Category: Honda

Café Done Right: 1975 Honda CB750 for Sale

1975 Honda CB750 Cafe R Side

I try to stay away from posting up too many café-styled machines here, especially of the home-brewed variety. There’s nothing wrong with them necessarily, but the do-it-yourself vibe also leads to some half-cocked ideas and questionable engineering: take a half-decent Honda CB750, slap on a fresh coat of paint on the tank, flip the bars, fit a set of individual pod-filters and, voila! You now have a bike with probably less performance than the original and likely far less comfort as well…

1975 Honda CB750 Cafe L Side Rear

Introduced in 1969 as part of Japan’s opening salvo in the war for big-bike domination, the CB750 combined the sophistication and exotic wail of a four-cylinder with the durability of an appliance. Along with Kawasaki’s Z1, the CB brought sophisticated engineering to the masses. In recent years, these workhorse UJM’s [Universal Japanese Motorcycles] have become the darlings of a custom-bike scene tired of overpriced, fat-tired choppers with ubiquitous S&S twins and Baker non-unit gearboxes. Cheap to buy, with a wealth of parts to maintain and customize, cast-off Japanese bikes democratized the custom movement, although prices of even poor examples have been driven out of the basement, leading bourgeoning bike builders to search for less-expensive alternatives…

1975 Honda CB750 Cafe Dash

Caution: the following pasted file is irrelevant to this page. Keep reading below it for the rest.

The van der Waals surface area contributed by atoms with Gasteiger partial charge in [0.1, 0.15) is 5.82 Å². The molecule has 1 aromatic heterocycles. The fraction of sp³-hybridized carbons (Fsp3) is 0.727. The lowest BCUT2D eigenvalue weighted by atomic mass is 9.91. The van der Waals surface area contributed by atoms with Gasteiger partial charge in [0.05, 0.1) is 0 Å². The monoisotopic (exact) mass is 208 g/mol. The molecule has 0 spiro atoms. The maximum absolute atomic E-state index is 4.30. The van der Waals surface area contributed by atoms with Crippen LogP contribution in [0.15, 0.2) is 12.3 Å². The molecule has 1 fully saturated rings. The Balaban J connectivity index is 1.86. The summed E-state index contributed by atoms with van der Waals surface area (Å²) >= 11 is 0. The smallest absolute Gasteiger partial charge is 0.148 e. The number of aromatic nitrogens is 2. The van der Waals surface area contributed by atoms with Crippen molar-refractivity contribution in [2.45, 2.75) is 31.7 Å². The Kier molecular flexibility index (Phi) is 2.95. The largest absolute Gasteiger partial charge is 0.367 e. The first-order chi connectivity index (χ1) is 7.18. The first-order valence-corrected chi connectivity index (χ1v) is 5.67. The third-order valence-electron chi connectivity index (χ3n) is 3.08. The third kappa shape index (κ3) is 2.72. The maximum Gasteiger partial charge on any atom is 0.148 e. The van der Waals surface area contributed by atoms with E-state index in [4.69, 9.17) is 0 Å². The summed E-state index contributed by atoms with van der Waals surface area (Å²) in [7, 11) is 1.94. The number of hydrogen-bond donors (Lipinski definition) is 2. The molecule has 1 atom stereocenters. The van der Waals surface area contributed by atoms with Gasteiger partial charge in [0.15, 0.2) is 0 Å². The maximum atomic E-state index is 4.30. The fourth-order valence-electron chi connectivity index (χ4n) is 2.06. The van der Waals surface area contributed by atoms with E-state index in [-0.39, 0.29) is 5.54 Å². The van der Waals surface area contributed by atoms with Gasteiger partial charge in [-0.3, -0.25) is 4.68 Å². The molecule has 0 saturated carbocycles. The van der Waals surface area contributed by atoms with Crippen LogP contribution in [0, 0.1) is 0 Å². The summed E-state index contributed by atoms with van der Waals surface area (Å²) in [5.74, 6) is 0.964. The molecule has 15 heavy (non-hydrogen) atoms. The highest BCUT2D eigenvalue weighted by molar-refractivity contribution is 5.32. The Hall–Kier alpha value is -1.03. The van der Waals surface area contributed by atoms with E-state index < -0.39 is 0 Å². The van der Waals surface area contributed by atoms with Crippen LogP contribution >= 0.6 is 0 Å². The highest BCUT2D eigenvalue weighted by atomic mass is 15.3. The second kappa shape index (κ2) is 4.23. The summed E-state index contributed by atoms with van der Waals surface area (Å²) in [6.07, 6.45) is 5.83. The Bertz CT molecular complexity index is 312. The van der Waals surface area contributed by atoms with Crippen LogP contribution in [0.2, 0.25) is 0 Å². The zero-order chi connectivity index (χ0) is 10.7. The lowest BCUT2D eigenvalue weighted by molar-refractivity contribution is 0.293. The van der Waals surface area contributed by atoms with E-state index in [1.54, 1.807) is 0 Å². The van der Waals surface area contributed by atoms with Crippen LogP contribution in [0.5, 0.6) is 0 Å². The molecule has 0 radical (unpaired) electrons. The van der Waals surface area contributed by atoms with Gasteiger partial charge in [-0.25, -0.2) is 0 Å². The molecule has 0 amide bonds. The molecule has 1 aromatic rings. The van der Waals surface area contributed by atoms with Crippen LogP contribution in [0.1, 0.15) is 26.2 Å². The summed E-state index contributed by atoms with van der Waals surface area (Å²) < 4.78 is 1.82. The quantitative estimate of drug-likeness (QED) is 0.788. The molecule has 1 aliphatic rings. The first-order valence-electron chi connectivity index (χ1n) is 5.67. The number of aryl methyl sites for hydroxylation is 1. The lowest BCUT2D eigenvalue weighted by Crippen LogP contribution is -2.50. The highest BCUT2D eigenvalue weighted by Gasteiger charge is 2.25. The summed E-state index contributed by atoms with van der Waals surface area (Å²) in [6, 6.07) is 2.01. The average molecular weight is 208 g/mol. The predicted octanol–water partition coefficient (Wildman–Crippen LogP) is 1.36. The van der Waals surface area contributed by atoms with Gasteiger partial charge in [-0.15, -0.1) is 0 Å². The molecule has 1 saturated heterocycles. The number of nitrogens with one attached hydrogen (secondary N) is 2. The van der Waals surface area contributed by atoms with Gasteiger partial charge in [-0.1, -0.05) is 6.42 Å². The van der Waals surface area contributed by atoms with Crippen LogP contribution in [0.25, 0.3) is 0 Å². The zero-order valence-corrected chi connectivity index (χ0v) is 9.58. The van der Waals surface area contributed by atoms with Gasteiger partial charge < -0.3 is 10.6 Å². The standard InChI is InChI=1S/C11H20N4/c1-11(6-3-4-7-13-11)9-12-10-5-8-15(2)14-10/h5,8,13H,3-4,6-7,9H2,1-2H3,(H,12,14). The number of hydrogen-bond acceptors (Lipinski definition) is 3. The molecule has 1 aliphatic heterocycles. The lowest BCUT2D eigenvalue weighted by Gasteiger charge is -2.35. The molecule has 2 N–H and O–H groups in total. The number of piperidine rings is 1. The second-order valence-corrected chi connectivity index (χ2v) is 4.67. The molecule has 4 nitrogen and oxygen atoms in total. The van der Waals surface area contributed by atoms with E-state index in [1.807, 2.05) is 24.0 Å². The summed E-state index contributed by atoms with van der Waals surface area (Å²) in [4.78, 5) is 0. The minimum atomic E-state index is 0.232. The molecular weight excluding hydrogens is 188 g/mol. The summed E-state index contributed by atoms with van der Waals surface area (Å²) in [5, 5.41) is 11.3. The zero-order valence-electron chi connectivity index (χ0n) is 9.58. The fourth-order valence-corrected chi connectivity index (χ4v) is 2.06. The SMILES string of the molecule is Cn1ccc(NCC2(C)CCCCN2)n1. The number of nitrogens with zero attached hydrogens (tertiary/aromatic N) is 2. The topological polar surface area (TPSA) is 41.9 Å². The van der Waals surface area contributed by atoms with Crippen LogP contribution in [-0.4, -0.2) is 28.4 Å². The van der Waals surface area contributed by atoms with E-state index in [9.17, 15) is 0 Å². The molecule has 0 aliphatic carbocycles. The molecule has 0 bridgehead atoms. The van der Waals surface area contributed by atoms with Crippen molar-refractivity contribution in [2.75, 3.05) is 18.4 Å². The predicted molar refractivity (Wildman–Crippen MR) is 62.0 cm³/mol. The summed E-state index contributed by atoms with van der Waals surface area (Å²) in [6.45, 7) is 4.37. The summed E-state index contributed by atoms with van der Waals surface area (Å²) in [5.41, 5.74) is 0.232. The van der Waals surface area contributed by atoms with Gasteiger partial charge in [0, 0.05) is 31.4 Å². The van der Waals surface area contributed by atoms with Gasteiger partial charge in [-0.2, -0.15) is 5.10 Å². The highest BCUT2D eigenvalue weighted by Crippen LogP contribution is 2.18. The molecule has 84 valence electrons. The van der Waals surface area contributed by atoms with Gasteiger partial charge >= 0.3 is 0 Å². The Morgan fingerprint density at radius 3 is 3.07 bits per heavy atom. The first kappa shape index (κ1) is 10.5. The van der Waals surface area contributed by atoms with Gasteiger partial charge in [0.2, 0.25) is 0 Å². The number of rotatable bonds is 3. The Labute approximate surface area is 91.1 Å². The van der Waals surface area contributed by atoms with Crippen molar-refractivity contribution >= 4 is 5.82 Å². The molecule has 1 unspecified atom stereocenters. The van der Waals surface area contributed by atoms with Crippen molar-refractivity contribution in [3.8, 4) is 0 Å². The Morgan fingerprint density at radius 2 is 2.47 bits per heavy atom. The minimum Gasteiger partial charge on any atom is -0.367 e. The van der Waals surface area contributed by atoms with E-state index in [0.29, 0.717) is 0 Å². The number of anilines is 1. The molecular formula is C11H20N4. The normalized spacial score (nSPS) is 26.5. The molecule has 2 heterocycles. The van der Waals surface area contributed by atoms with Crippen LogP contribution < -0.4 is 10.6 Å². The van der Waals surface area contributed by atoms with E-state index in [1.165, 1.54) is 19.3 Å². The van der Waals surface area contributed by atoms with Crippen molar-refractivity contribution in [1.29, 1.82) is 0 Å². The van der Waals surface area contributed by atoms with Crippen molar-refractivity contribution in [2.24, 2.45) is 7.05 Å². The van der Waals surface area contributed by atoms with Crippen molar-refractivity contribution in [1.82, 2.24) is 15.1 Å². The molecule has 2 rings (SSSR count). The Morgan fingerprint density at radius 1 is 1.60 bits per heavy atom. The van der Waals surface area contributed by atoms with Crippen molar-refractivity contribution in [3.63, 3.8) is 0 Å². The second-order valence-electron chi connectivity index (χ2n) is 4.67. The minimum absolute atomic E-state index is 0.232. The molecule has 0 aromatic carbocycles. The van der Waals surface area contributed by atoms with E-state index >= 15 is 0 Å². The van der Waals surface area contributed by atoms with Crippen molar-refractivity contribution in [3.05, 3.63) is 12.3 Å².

From the original eBay listing: 1975 Honda CB750 Cafe for Sale

Honda CB750 cafe racer w/ new black paint/gold racing accent stripes. Clear California title – runs and shifts with no issues – Front and rear drilled racing rotors, new handle bars, new mirrors, new seat pan, new upholstered seat, new gas tank emblems, new front & rear turn signals, new brake light, new oil & filter, new brake fluid, rebuilt (2) front and (1) rear calipers, rebuilt master cylinder, new speedo cable, new clutch cable, (2) new throttle cables, new reflectors and much more – feel free to contact me with any questions or to set up a time to inspect – thank you!

1975 Honda CB750 Cafe L Side Engine

This particular example caught my eye for the dual-disc conversion up front, an nod to performance and safety. Looking very much like a modern Triumph Thruxton, this is a pretty nice, rideable classic, although the seller wants a pretty penny for it, with an asking price of $6,500. There are three days left, so maybe make him an offer.

It isn’t perfect, but the CB750 is a terrific platform and this should give you Brit-bike looks and style without the headaches and leaked oil in the garage…

-tad

1975 Honda CB750 Cafe L Side

Show or Go: 1972 Honda CL350 AHRMA Racebike for Sale

1972 Honda CL350 Race Bike on Track

While race and track bikes tend to be built with “go” rather than “show” in mind, even at the highest levels, vintage racing is sometimes a different story. While there are plenty of lashed-up, rattle-can bikes on the classic circuit, there are also some really nicely prepped machines that look like they’d be at home on a custom build show, and this Honda CL350 definitely has one foot in both of those worlds.

Honda’s CL350 was introduced in 1968 and, much like the new Ducati Scrambler, was meant more as a fun, versatile streetbike than a real offroad machine. Americans love their dirtbikes, so the CL350 sold very well at the time, and its basic reliability means there are plenty of nice ones still around. They’re rugged, make decent power, and have a very classic look, making them popular today in both stock form and as the basis for café-style rebuilds.

1972 Honda CL350 Race Bike L Rear